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Politics

Ukrainian President Says Defense Is at a “Turning Point”

KYIV, Ukraine — Ukraine’s president said his country’s defense against the Russian invasion was at a “turning point” and again pressed the United States for more help, hours after the Kremlin’s forces reneged on a pledge to scale back some of their operations.

Russian bombardment of areas around Kyiv and the northern city of Chernihiv and intensified attacks elsewhere in the country further undermined hopes for progress toward ending the bloody conflict that has devolved into a war of attrition. Civilians trapped in besieged cities have shouldered some of the worst suffering, though both sides said Thursday they would attempt another evacuation from the port city of Mariupol.

Talks between Ukraine and Russia were set to resume Friday by video, according to the head of the Ukrainian delegation, David Arakhamia.

A delegation of Ukrainian lawmakers visited Washington on Wednesday to push for more U.S. assistance, saying their nation needs more military equipment, more financial help and tougher sanctions against Russia.

A soldier comforts Larysa Kolesnyk, 82, after she was evacuated from Irpin, on the outskirts of Kyiv, Ukraine, Wednesday, March 30, 2022. (AP Photo/Rodrigo Abd)

“We need to kick Russian soldiers off our land, and for that we need all, all possible weapons,” Ukrainian parliament member Anastasia Radina said at a news conference at the Ukrainian Embassy.

Ukrainian President Volodymyr Zelenskyy made the case directly to U.S. President Joe Biden.

“If we really are fighting for freedom and in defense of democracy together, then we have a right to demand help in this difficult turning point. Tanks, aircraft, artillery systems. Freedom should be armed no worse than tyranny,” Zelenskyy said in his nightly video address to the nation, which he delivered standing in the dark outside the dimly lit presidential offices in Kyiv. He thanked the U.S. for an additional $500 million in aid that was announced Wednesday.

There seemed little faith that Russia and Ukraine will resolve the conflict soon, particularly after the Russian military’s about-face and its most recent attacks.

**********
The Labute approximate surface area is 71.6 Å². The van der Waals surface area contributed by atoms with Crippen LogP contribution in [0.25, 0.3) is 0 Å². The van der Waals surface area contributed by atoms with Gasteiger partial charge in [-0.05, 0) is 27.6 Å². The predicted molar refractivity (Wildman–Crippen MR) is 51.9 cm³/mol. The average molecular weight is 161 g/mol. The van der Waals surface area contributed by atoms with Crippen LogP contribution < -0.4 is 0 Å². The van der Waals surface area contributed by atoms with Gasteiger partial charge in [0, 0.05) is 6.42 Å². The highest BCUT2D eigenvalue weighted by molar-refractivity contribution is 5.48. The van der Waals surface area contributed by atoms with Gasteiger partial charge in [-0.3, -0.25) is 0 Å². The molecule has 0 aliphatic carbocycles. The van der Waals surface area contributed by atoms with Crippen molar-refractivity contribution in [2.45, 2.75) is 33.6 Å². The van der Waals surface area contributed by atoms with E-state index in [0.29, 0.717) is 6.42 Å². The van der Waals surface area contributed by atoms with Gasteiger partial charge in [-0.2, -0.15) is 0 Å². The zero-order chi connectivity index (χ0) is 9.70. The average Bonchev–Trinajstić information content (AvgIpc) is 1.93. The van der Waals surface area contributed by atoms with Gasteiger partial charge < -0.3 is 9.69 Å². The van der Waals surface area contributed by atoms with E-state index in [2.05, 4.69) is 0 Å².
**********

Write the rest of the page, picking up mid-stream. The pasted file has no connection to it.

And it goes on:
Russia said Tuesday that it would de-escalate operations near Kyiv and Chernihiv to “increase mutual trust and create conditions for further negotiations.” Zelenskyy and the West were skeptical. Soon after, Ukrainian officials reported that Russian shelling was hitting homes, stores, libraries and other civilian sites in or near those areas.

Britain’s Defense Ministry also confirmed “significant Russian shelling and missile strikes” around Chernihiv.

It said Thursday that “Russian forces continue to hold positions to the east and west of Kyiv despite the withdrawal of a limited number of units. Heavy fighting will likely take place in the suburbs of the city in coming days.”

Russian troops also stepped up their attacks on the Donbas region in the east and around the city of Izyum, which lies on a key route to the Donbas, after redeploying units from other areas, the Ukrainian side said.

Olexander Lomako, secretary of the Chernihiv city council, said the Russian announcement turned out to be “a complete lie.”

“At night they didn’t decrease, but vice versa increased the intensity of military action,” Lomako said.

A top British intelligence official said Thursday that demoralized Russian soldiers in Ukraine were refusing to carry out orders and sabotaging their own equipment and had accidentally shot down their own aircraft.

In a speech in the Australian capital Canberra, Jeremy Fleming, who heads the GCHQ electronic spy agency, said President Vladimir Putin had apparently “massively misjudged” the invasion, he said. Although Putin’s advisers appeared to be too afraid to tell the truth, the “extent of these misjudgments must be crystal clear to the regime,” he said.

U.S. intelligence officials have given similar assessments that Putin is being misinformed by advisers too scared to give honest evaluations.

Five weeks into the invasion that has left thousands dead, the number of Ukrainians fleeing the country topped a staggering 4 million, half of them children, according to the United Nations.

“I do not know if we can still believe the Russians,” Nikolay Nazarov, a refugee from Ukraine, said as he pushed his father’s wheelchair at a border crossing into Poland. “I think more escalation will occur in eastern Ukraine. That is why we cannot go back to Kharkiv.”